Monday, December 21, 2009

A Lesson, in Song

In June, for my birthday, I treated myself to a 4-night cruise to Cyprus, Rhodes, and Mamaris, Turkey. I sailed on a reconditioned ferry, run by a small Israeli cruise line. We sailed out of Ashdod, and I soon learned that, aside from some crew members, I was the only English speaker aboard.

I wasn't fazed by that. I've been living in Israel for almost ten years, and by now I'm fairly fluent in Hebrew. I chuckled when I realized that all announcements were going to be only in Hebrew, but again, no problem- I understood every word. Food wasn't an issue, either, as after 10 years my tastes now often lean more toward the Israeli than American.

I signed up for shore excursions in each port, and once I decoded the Hebrew words for Cyprus, Athens and Rhodes (each roughly pronounced as 'Kafrisin', 'Atoona', and' Rodoos'), not only was I able to understand the guides' narratives, but I was able to participate in the question and answer give and takes that were a part of their repartee.

A substantial part of my enjoyment of that cruise was how easily I felt I fit in - no language barrier, and culturally, at least to the storekeepers in each port, I was as much of an Israeli as anyone else on the ship. For someone who will forever be known locally as an 'American,' being thought of as just another Israeli in the group was nice.

In general, although my accent will always disclose my immigrant roots, I've been pretty well absorbed into Israeli society. We have Israeli friends, with whom we speak only in Hebrew, and there are even some popular Israeli songs that I find myself humming more often than old English language favorites.

But, every now and then, we find ourselves in a situation that flies our immigrant status in our faces.

This past Saturday night was one of those times:

One of our friends is a retired music teacher, and every year he holds a sing-a-long in his home. 30 or so friends cram into his living room; song lyrics are projected onto a wall, and his sons accompany us on piano and flute.

My husband and I did our best to join in the singing, but we soon were stealing mirthful glances at each other. We were surrounded by friends who were belting out songs they had grown up with, and we enjoyed joining in as soon as we caught onto the melody. But aside from the occasional song we recognized (and gave ourselves a happy squeeze when we did), we were definitely in new territory.

To anyone who had grown up in Israel, or who had raised children or grandchildren here, the evening's songs were old, comfortable favorites. But to 'lone immigrants' like ourselves, who have no young ones at home or nearby, each song was a new revelation.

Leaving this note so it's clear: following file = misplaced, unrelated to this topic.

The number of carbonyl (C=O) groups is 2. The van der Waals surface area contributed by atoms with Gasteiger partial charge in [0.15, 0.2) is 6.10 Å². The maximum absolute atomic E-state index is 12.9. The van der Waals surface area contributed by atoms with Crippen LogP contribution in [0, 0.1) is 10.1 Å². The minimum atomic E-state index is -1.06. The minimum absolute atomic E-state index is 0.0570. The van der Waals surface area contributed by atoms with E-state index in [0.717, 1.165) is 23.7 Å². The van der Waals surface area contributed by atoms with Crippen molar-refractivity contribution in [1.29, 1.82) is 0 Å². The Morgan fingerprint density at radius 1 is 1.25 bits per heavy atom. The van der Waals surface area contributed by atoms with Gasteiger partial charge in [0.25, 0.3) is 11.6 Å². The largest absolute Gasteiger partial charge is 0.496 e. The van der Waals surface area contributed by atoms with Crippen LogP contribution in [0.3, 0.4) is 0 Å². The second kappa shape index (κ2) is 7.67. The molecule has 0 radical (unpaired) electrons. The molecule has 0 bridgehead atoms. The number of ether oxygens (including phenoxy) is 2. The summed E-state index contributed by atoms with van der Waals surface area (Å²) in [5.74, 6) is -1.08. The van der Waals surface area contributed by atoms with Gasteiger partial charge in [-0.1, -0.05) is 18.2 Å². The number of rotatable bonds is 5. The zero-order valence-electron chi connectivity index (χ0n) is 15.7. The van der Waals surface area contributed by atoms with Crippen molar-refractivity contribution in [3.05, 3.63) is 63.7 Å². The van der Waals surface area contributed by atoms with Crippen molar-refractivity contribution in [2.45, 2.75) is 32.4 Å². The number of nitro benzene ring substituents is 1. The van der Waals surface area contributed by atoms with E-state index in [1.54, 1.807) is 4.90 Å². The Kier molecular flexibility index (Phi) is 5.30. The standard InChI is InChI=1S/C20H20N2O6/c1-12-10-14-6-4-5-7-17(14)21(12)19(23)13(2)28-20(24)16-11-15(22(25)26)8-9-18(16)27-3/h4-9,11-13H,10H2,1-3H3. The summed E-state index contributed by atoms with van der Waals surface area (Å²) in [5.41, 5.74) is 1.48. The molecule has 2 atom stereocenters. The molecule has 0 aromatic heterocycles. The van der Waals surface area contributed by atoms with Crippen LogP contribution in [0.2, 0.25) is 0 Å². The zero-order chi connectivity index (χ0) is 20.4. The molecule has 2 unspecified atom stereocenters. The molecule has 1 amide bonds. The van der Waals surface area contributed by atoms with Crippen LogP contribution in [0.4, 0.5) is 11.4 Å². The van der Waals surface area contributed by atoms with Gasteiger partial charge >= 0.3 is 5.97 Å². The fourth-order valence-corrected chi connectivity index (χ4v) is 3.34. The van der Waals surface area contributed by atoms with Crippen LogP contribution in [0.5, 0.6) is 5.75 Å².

What a joy to be in a room filled with friends and song; all of us having a great time! And, while we were trying to catch on to each melody, we had a chance to carefully read the lyrics of each song, and gain a greater appreciation of their loveliness that we would have if we had been able to join in the singing from the first chord.

As we sat on that small couch towards the back of the living room, we knew we were also sitting on a small island of immigration- and that for as long as we lived in Israel, that couch would never be far away. To the surprise of neither of us, we're perfectly fine with that. We'll always have new lyrics to learn and enjoy, and the accompaniment of friends to help us learn the tune.

Thursday, December 10, 2009

Seeing the World with a Painter's Eye

My husband, Stu, has always been 'into' photography. The first time I met him, he had two cameras around his neck (and a girl on each arm, but that's not at all relevant to this post!).

Stu has a natural eye for photography. I've always been impressed with his instinct for framing a photograph, for capturing a moment, and with his eye for composition. I've tried to learn from him, but as the years pass, I've come to realize that he's got some sort of innate photography sense that I don't possess.

That's probably one of the reasons that I don't take many photos when I'm traveling. I find myself wandering about wide-eyed, drinking in all that I can see, and not wanting to have to think about how and what I should be photographing. Which is totally opposite Stu's approach- he always has a camera at hand, and seems to be able to instantaneously spot and click the perfect photo, no stress involved.

After traveling to London and Paris, and having no photos
from those trips, I was determined to take pictures on my latest trip. I took all the standard tourist photos- the Sydney Opera House, the Harbour Bridge, beaches and koalas and kangaroos. Taking photos in New Zealand was easy: the scenery was so gorgeous that snapping away was a no-brainer.

Somewhere in New Zealand, I found myself thinking how painterly the scenery was starting to look, and I found myself focusing my photography on things I would like to paint. Suddenly, picture taking became much easier- and much more pleasurable.

I thought I'd share some of those photographs. Maybe one day, I'll post pics of paintings that incorporate elements from some of these photos. What I'd most like to do is to go back to New Zealand with an easel....

From New Zealand: